Impressionism Reconsidered as a Lascaux Cave Painting

They folded the antique windsock and walked off in elliptical 
circles, spinning tin plates and sporting their biggest, reddest 
boots like a pile of hot popes out for a romp underground. It
couldn’t happen. One child’s half-life as a Cro-Magnon man.  

I imagine the reunion of all my hangovers. They smile, then
pose for a big group shot before swarming across the gym’s
wooden floor, they’re hooting like a colony of cheerleaders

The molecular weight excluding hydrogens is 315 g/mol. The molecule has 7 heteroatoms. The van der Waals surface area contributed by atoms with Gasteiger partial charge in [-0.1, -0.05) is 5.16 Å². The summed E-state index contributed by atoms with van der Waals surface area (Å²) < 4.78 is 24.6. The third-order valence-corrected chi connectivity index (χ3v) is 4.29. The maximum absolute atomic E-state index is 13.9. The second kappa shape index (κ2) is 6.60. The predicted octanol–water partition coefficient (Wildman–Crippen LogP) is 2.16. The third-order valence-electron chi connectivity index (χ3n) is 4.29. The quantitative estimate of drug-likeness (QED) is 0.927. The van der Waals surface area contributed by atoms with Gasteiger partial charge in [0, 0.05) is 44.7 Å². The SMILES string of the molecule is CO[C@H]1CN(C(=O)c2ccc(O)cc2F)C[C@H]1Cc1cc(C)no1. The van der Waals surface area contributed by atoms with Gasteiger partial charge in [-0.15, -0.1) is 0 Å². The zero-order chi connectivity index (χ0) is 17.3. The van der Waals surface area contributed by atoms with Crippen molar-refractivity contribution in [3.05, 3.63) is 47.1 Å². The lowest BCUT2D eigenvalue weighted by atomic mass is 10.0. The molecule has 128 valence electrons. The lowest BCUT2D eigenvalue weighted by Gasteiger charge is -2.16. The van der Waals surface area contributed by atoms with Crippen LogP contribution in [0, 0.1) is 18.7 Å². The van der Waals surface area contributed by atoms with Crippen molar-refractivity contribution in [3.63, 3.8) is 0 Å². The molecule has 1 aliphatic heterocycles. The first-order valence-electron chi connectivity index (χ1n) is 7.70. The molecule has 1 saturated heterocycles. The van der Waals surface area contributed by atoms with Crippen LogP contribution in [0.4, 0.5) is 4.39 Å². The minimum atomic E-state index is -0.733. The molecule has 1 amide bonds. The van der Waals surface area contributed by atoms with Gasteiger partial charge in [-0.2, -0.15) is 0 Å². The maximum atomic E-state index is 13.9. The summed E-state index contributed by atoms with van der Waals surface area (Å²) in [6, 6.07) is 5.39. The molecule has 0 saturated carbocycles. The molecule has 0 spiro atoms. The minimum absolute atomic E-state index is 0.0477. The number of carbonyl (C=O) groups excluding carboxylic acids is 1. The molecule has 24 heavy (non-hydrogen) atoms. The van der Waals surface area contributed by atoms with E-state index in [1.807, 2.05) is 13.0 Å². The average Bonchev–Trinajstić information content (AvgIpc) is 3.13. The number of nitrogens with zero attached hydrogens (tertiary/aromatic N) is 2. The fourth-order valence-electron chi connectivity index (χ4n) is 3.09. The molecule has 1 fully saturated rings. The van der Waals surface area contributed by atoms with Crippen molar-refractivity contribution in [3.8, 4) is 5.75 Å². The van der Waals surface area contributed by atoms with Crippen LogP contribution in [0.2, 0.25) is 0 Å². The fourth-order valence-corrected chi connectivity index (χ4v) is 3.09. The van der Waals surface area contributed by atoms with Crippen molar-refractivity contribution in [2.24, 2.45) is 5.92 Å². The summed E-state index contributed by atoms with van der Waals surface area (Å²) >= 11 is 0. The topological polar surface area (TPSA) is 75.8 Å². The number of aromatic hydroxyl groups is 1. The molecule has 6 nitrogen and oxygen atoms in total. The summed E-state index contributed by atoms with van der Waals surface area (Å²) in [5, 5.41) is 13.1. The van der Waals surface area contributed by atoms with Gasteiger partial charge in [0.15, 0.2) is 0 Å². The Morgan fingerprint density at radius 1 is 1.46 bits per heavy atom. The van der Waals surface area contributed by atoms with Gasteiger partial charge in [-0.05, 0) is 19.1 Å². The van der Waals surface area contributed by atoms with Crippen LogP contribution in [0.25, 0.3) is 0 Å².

as they peppy themselves up into a trembling pyramid that’s

like an old headlamp that can only flicker. Exactly how many 
parasols have you ever eaten, sunning yourself by the banks
of the Seine? There is a primal lack of depth to the stunning 
darkness of the caves. We dream in torches and sing of flint

like the Beach Boys, moving forward, that’s the thing, move
forward and pretend you’re at peace. Teams form. Teams
disappear. Someone invents booze and so some of us settle
down. The first flag, the first blender, we hear about people

who paint with dots. It’s a lot to wrap your head around. I
wet my finger and I hold it in the air. Where I’m standing at 
is already gone, a cathedral of loss. Gazing into a starless sky
is like inching through a cave. It had to never happen again.

Jeffrey Little | The Uncertainty Principle
Contents | Mudlark No. 77 (2024)